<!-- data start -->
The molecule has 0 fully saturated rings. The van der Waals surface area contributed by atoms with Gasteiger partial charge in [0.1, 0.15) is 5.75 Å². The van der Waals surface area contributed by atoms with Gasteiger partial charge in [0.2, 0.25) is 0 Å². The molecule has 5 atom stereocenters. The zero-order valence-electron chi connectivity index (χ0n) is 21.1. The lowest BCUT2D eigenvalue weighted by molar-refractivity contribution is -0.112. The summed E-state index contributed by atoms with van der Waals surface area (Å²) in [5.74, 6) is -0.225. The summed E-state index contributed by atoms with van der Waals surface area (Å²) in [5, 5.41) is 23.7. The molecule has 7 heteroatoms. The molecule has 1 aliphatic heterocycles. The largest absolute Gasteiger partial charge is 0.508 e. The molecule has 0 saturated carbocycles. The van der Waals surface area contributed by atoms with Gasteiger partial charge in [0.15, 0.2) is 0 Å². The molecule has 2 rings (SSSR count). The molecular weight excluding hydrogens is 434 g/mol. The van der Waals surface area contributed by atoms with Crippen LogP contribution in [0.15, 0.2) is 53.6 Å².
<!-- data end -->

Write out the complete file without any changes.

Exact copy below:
The molecule has 0 fully saturated rings. The van der Waals surface area contributed by atoms with Gasteiger partial charge in [0.1, 0.15) is 5.75 Å². The van der Waals surface area contributed by atoms with Gasteiger partial charge in [0.2, 0.25) is 0 Å². The molecule has 5 atom stereocenters. The zero-order valence-electron chi connectivity index (χ0n) is 21.1. The lowest BCUT2D eigenvalue weighted by molar-refractivity contribution is -0.112. The summed E-state index contributed by atoms with van der Waals surface area (Å²) in [5.74, 6) is -0.225. The summed E-state index contributed by atoms with van der Waals surface area (Å²) in [5, 5.41) is 23.7. The molecule has 7 heteroatoms. The molecule has 1 aliphatic heterocycles. The largest absolute Gasteiger partial charge is 0.508 e. The molecule has 0 saturated carbocycles. The van der Waals surface area contributed by atoms with Gasteiger partial charge in [0.15, 0.2) is 0 Å². The molecule has 2 rings (SSSR count). The molecular weight excluding hydrogens is 434 g/mol. The van der Waals surface area contributed by atoms with Crippen LogP contribution in [0.15, 0.2) is 53.6 Å².